BOISE, ID — According to the U.S. Census Bureau, Idaho's population increased by about 2.1 percent in 2018. The Idaho Walk Bike Alliance is brought together stakeholders to talk about the growing transportation issues at a Conference on Tuesday.
"I had a fellow employee that got hit in a crosswalk because he crossed and then went back forgot that he hadn't gotten something, turned around, went back and stepped out and got hit just like that and you know, he did something that the driver wasn't expecting," said Dave Butzier, American Council of Engineering Companies.
Butzier says safety improvements need to be made for driving, riding, biking and walking in Idaho.
"The truckers, if you can't see the mirrors, they can't see you so there are blind spots in vehicles too so you've got to be cognisant and make eye contact as much as you can," said Butzier.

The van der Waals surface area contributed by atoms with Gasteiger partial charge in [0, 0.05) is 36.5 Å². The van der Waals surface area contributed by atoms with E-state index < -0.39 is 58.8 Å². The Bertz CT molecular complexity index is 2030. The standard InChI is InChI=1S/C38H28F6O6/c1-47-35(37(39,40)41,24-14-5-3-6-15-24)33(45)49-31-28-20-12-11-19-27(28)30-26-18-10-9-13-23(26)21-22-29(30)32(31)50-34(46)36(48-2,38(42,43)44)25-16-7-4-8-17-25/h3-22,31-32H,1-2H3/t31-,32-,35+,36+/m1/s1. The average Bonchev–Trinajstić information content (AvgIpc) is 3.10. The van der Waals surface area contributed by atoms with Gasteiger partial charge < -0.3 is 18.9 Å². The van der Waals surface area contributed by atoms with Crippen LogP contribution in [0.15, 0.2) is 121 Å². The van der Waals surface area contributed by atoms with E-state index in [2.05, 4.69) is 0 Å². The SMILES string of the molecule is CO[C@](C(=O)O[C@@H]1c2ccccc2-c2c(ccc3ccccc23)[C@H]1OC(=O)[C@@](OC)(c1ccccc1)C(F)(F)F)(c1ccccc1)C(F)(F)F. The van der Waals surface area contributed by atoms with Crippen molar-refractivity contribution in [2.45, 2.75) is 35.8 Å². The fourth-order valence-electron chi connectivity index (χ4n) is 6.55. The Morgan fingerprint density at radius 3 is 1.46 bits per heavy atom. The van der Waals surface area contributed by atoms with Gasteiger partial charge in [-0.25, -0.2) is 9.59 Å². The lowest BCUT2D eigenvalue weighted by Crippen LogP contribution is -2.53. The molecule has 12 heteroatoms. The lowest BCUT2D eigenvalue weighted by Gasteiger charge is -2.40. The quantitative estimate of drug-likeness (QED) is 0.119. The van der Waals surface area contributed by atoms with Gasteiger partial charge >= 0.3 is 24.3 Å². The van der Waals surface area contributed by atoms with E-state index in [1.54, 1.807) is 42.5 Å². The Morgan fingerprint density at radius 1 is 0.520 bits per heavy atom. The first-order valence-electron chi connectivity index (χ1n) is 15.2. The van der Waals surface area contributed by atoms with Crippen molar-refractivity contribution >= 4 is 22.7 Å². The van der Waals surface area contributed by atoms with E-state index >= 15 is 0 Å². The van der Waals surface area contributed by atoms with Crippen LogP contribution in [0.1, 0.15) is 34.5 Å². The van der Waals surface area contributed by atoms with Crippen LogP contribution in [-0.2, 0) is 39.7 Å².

This issue doesn't just affect cities in the state, but rural areas as well. David sims, Mayor of Bonners Ferry says members in his community want bicycle and pedestrian facilities.
"To get people off of the streets, off of the highways. ITD is just finishing a project in our community that puts sidewalks on both sides of the highway. Previous to that, people would walk right in the lane of traffic sometimes and just off the edge of the traffic," said Sims.
Sims says he hopes policymakers have discussions about how to support transportation in our growing state.
"How do we raise enough resources whether that be through the gas tax, the surplus eliminator, through a transportation trust fund. How do we raise enough resources to make sure the needs of every Idaho citizen are met and those needs are different in each community and I think that's what this conversation about," said Mat Erpelding, Idaho's House Democratic Leader.
The conference brought in truckers, construction contractors, transit leaders, grant managers, city staff, and more.